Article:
Outrage as clarinet player is SACKED from Barcelona’s music band ‘for not speaking good enough Catalan’ – after 27 years of performing with the group

A CLARINET player has been fired from his position with the Barcelona Municipal Band due to not having a C1 level in Catalan. 

Despite being able to understand the language “perfectly,” 53-year-old Sevillano Jose Joaquin Sanchez was sacked, despite having performed with the group for 27 years.

The move by the Barcelona City Council utilises a controversial law, first passed in 2020, which requires public employees to have a sufficient command of the local language. 

Sanchez, who has claimed to have a strong grasp of the Catalan language after having played in bands with Catalan and Valencian musicians for 30 years, has condemned the move as a use of the language as a “political weapon of discrimination,” he told El Mundo.

“For many professions it is disproportionate and absurd,” Sanchez said. 

“But in the case of music — the language of music is universal.”

His position with the Barcelona Municipal Band — an “internationally renowned ensemble” founded in 1886 that serves to showcase and disseminate Catalan music — went up for review in 2022 to comply with a 2021 law that sought to regularise public sector employment.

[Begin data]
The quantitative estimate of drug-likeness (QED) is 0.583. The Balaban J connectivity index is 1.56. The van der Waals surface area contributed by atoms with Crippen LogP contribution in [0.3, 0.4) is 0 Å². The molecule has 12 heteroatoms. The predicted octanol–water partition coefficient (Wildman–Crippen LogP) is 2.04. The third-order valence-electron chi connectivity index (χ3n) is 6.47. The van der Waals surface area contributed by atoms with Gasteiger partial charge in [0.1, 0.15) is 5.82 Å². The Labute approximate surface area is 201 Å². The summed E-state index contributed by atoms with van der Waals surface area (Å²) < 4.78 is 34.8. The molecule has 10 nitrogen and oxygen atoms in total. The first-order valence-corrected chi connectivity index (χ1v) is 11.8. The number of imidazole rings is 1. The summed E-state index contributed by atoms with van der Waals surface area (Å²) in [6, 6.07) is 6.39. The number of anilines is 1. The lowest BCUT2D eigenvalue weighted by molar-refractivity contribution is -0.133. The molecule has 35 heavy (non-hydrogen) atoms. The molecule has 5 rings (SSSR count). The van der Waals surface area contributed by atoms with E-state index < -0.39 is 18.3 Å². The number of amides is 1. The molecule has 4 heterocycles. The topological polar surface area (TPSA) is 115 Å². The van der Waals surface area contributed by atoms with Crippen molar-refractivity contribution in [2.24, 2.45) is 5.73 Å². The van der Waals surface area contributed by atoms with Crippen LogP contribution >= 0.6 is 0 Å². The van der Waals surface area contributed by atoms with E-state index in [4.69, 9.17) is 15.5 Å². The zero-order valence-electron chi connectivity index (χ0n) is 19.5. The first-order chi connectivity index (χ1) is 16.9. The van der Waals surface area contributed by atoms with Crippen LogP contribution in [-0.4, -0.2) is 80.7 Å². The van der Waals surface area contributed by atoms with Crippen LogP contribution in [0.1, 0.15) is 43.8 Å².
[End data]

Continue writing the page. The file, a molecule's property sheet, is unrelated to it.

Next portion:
After reviewing Sanchez’s profile, the Barcelona City Council — then under the control of Ada Colau — rejected his terms of employment due to his failure to demonstrate “superior” proficiency in Catalan and to pass a “mandatory and eliminatory” Catalan language test. 

The City Council used a 2016 law to pass its judgement, which requires that public employees prove sufficient knowledge of Catalan, or else all other qualifications they hold for their positions will be tossed aside and they are, in effect, fired. 

According to Sanchez via El Mundo, the City Council offered him access to a job bank for the unemployed, which is, ironically, filled with jobs he cannot apply for until he’s proven Catalan proficiency. 

“In Catalonia we are living under a linguistic dictatorship,” he told the newspaper. 

“They are using it as a tool for marginalisation.”

In response to his sacking, the musician has filed a lawsuit against the city, challenging on grounds of discrimination. 

His lawyer, Angel Escolano, has alleged that it is not necessary for Sanchez to possess proficiency in Catalan in order to effectively perform his responsibilities as a musician. 

“It is evident that a C1 level of Catalan is not required to play the clarinet in the Municipal Band,” the lawyer said. 


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